Allow me to set the stage. In a large building in a small sleepy Ohio farm-town, there lives an airgun repair center. Inside are airgun repair technicians who merrily fix your airguns all the live-long day. One of the gentlemen who works there is tasked with receiving the flood of incoming sick and diseased airguns. He opens a box, picks up the gun to check it’s in a safe condition, gets the tell-tale wiff, makes a face of disapproval, shakes his head, and utters the words, “No wonder this airgun doesn’t work. It just reeks of firearm solvent! This one needs completely resealed.”
Something just like that plays out countless times here at the Baker Airguns repair center. The use of inappropriate cleaning and lubrication products is to blame for a very large percentage of the repairs that we do here. We can usually tell what someone has used on the gun just by smell. Using the incorrect lubes and cleaners on an airgun is an innocent mistake that anybody could make. Unfortunately, it’s a death sentence for your airgun seals.
Products like WD40, PB Blaster, 3 in 1 oil, and most firearm lubes and solvents have additives such as acids, detergents, and other detrimental things in them. These products are great for their intended uses, but cleaning and lubing airguns isn’t one of them. I don’t claim to know precisely the ingredients of every lubricant on the market, but I do know how they affect airgun seals. In a word, they affect them negatively. Very negatively. You might get away with using something like that in the short term…but the fate of your seals is…well….sealed.
This information begs the question, “So what should I use on my airguns?” Let’s start with a cleaning solvent. You should never use a firearm solvent like Shooter’s Choice or Hoppes #9 on an airgun. If I need a solvent (which is rare past the initial cleaning of the packing grease/assembly lubes from a brand new airgun) I use 91% isopropyl alcohol. It is a strong de-greaser, easily obtained, cheap, and very effective. Most importantly, it’s inert so far as the seals are concerned. There are other suitable solvents, but I will only recommend 91% isopropyl alcohol.
That brings us to lubrication. Before I recommend specific appropriate lubes for airguns, I want to address the appropriate amount of lube for an airgun. That amount is VERY LITTLE! No matter what type of powerplant your airgun may have, it does require some lubrication. This does not mean that it needs to be slathered in oil like a competition bodybuilder. A little goes a long way. We’ll revisit the “amount” issue shortly.
So what about types of lubes? Basically, there are three usual types of airgun lubricants. Silicone oil, petroleum oil, and greases. Each have their specific appropriate uses. There are many types of greases that are sufficient to use on trigger components or levers, or anywhere there is extensive metal to metal contact. Many people use a molybdenum-based grease on the heavy metal mainsprings in piston guns. Moly is somewhat toxic, however, and should only be used in places that will not be in contact with human skin. A lithium or petroleum-based grease is a better choice for links and trigger components.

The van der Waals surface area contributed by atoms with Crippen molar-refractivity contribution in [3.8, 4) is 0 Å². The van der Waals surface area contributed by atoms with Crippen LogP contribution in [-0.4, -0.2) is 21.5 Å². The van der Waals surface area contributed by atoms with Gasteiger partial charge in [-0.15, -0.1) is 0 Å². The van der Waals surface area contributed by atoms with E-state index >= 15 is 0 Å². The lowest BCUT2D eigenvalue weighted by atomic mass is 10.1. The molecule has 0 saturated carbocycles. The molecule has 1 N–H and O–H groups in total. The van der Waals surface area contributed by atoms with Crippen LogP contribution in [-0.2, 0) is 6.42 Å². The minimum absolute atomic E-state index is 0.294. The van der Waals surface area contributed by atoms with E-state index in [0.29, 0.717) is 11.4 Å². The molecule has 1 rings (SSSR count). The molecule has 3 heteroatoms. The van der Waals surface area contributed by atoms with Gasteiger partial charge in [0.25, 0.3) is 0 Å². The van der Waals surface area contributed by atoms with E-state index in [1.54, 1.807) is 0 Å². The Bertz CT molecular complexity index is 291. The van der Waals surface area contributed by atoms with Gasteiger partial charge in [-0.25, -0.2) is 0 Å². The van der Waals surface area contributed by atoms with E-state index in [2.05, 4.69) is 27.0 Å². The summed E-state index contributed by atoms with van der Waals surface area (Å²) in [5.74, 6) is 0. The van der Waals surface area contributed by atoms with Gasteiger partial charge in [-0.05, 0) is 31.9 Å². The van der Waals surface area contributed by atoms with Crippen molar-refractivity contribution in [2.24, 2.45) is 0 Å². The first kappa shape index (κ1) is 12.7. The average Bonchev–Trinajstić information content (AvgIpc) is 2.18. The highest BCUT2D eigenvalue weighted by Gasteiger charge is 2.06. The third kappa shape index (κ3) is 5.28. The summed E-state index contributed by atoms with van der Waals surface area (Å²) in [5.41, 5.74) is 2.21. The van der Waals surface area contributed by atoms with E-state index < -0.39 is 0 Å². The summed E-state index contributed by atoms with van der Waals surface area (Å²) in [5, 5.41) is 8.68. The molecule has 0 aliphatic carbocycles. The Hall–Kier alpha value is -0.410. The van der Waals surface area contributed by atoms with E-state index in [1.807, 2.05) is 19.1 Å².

Silicone oil, sometimes called “chamber oil”, is the only type of oil that you should ever use to lubricate inside a piston gun chamber. I typically use Crosman Silicone Chamber Oil. You should always follow the manufacturers recommendations for cleaning and maintenance, but two drops of silicone oil in the chamber every 500 shots is what I do to my own guns. It is absolutely critical that you never use a petroleum-based oil for this task, as the petroleum can ignite in the chamber due to the high-pressure environment. Silicone is also the only lubricant that should be used on a PCP airgun, and for the very same reason.
Petroleum based oils, such as Crosman Pellgun Oil, are still the standard for multi-pump pneumatic airguns. It can be used on the entirety of the gun safely. This doesn’t mean you should dunk it in a barrel of the stuff, though. Two drops on the plunger assembly every 500 shots is about all the lubrication that the internals need. You can also use it to lube levers, hinges, trigger components, and even wipe the entire gun down with it. On CO2 guns, you always want to put a single drop of Pellgun oil on the tip of your CO2 cartridges before you insert them.
In future blogs, I’ll get more in-depth so far as proper cleaning and maintenance of specific guns. The information I gave you today is primarily to keep you from using the wrong products on your airguns. Let’s recap the important points:
1) You should only use specific airgun oils on airguns. Never use automotive, household, or firearm lubes or solvents on an airgun.
2) Never use a petroleum-based oil to lubricate the chamber of a piston airgun.
3) Never use a petroleum-based oil on a PCP airgun.
4) Do not over-lubricate. A little goes a long way.
I hope this blog helps to keep your airguns up and running. As I mentioned, we see the unfortunate results of using the incorrect products on airguns every single day….and it’s not pretty. The correct products to use are cheap and readily available. Do yourself a favor and get some, as it’s much cheaper than paying for a repair.
Donnie Reed is our Sales Manager and general airgun guru here at Baker Airguns. He was a member of the U.S. Marine Corps, and qualified as both a Rifle Expert and Pistol Expert. Donnie is now a competitive airgun shooter, focusing primarily on field target and benchrest competitions. He has won both PCP and piston class field target matches, as well as local benchrest competitions. Donnie also runs the Youtube channel and Facebook group ALL THINGS AIRGUN. His first college degree is in Mathematics and Sciences, but he is still pursuing another in Physics and Astronomy.